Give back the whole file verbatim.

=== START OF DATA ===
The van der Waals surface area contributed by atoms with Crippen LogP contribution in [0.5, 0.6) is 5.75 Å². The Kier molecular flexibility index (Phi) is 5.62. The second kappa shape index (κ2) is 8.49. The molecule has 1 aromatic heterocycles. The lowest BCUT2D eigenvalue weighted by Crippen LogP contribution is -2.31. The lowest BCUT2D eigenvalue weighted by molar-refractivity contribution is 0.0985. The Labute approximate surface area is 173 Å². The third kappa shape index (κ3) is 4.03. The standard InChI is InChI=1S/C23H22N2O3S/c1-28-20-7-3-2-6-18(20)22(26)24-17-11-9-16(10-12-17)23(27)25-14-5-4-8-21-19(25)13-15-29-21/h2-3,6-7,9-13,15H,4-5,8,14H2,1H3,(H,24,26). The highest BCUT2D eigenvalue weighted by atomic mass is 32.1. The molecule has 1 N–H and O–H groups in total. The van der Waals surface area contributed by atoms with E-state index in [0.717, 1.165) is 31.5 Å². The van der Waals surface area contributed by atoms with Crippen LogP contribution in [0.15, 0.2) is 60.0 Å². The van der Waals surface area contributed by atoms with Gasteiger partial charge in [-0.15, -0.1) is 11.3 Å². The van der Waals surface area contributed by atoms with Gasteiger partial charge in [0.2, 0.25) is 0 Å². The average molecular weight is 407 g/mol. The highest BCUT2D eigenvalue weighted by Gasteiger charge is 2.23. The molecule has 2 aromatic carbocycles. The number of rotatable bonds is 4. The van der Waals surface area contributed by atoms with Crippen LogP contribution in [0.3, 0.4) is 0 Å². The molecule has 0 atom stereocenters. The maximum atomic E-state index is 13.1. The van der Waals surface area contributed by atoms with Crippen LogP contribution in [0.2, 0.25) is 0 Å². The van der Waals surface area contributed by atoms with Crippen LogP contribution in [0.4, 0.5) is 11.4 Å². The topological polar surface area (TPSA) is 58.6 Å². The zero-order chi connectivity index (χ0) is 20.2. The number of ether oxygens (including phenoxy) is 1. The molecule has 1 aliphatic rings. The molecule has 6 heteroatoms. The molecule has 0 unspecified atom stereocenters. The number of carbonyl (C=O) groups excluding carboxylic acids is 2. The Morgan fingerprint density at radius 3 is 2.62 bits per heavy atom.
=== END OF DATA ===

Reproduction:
The van der Waals surface area contributed by atoms with Crippen LogP contribution in [0.5, 0.6) is 5.75 Å². The Kier molecular flexibility index (Phi) is 5.62. The second kappa shape index (κ2) is 8.49. The molecule has 1 aromatic heterocycles. The lowest BCUT2D eigenvalue weighted by Crippen LogP contribution is -2.31. The lowest BCUT2D eigenvalue weighted by molar-refractivity contribution is 0.0985. The Labute approximate surface area is 173 Å². The third kappa shape index (κ3) is 4.03. The standard InChI is InChI=1S/C23H22N2O3S/c1-28-20-7-3-2-6-18(20)22(26)24-17-11-9-16(10-12-17)23(27)25-14-5-4-8-21-19(25)13-15-29-21/h2-3,6-7,9-13,15H,4-5,8,14H2,1H3,(H,24,26). The highest BCUT2D eigenvalue weighted by atomic mass is 32.1. The molecule has 1 N–H and O–H groups in total. The van der Waals surface area contributed by atoms with E-state index in [0.717, 1.165) is 31.5 Å². The van der Waals surface area contributed by atoms with Crippen LogP contribution in [0.15, 0.2) is 60.0 Å². The van der Waals surface area contributed by atoms with Gasteiger partial charge in [-0.15, -0.1) is 11.3 Å². The van der Waals surface area contributed by atoms with Gasteiger partial charge in [0.2, 0.25) is 0 Å². The average molecular weight is 407 g/mol. The highest BCUT2D eigenvalue weighted by Gasteiger charge is 2.23. The molecule has 2 aromatic carbocycles. The number of rotatable bonds is 4. The van der Waals surface area contributed by atoms with Crippen LogP contribution in [0.3, 0.4) is 0 Å². The molecule has 0 atom stereocenters. The maximum atomic E-state index is 13.1. The van der Waals surface area contributed by atoms with Crippen LogP contribution in [0.2, 0.25) is 0 Å². The van der Waals surface area contributed by atoms with Crippen LogP contribution in [0.4, 0.5) is 11.4 Å². The topological polar surface area (TPSA) is 58.6 Å². The zero-order chi connectivity index (χ0) is 20.2. The number of ether oxygens (including phenoxy) is 1. The molecule has 1 aliphatic rings. The molecule has 6 heteroatoms. The molecule has 0 unspecified atom stereocenters. The number of carbonyl (C=O) groups excluding carboxylic acids is 2. The Morgan fingerprint density at radius 3 is 2.62 bits per heavy atom.